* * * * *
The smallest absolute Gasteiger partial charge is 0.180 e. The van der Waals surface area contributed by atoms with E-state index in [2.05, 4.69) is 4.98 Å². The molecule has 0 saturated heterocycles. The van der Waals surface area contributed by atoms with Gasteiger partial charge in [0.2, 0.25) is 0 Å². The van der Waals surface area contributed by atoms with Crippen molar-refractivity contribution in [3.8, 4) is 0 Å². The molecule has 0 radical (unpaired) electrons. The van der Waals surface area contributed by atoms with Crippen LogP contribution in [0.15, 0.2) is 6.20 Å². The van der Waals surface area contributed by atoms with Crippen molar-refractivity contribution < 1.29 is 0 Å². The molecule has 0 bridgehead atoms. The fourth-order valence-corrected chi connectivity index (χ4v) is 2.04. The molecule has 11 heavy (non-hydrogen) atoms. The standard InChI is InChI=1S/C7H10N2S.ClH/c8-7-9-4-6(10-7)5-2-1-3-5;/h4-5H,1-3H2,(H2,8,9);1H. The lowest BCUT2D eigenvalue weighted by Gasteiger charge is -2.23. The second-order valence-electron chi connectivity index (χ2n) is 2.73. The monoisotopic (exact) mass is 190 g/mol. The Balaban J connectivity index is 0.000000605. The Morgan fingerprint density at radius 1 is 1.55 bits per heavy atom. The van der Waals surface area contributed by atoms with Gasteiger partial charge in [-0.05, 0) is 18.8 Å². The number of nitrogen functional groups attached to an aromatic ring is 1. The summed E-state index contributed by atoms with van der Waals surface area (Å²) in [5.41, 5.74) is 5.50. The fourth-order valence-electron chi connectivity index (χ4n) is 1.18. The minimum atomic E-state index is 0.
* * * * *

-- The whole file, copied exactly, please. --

The smallest absolute Gasteiger partial charge is 0.180 e. The van der Waals surface area contributed by atoms with E-state index in [2.05, 4.69) is 4.98 Å². The molecule has 0 saturated heterocycles. The van der Waals surface area contributed by atoms with Gasteiger partial charge in [0.2, 0.25) is 0 Å². The van der Waals surface area contributed by atoms with Crippen molar-refractivity contribution in [3.8, 4) is 0 Å². The molecule has 0 radical (unpaired) electrons. The van der Waals surface area contributed by atoms with Crippen LogP contribution in [0.15, 0.2) is 6.20 Å². The van der Waals surface area contributed by atoms with Crippen molar-refractivity contribution < 1.29 is 0 Å². The molecule has 0 bridgehead atoms. The fourth-order valence-corrected chi connectivity index (χ4v) is 2.04. The molecule has 11 heavy (non-hydrogen) atoms. The standard InChI is InChI=1S/C7H10N2S.ClH/c8-7-9-4-6(10-7)5-2-1-3-5;/h4-5H,1-3H2,(H2,8,9);1H. The lowest BCUT2D eigenvalue weighted by Gasteiger charge is -2.23. The second-order valence-electron chi connectivity index (χ2n) is 2.73. The monoisotopic (exact) mass is 190 g/mol. The Balaban J connectivity index is 0.000000605. The Morgan fingerprint density at radius 1 is 1.55 bits per heavy atom. The van der Waals surface area contributed by atoms with Gasteiger partial charge in [-0.05, 0) is 18.8 Å². The number of nitrogen functional groups attached to an aromatic ring is 1. The summed E-state index contributed by atoms with van der Waals surface area (Å²) in [5.41, 5.74) is 5.50. The fourth-order valence-electron chi connectivity index (χ4n) is 1.18. The minimum atomic E-state index is 0.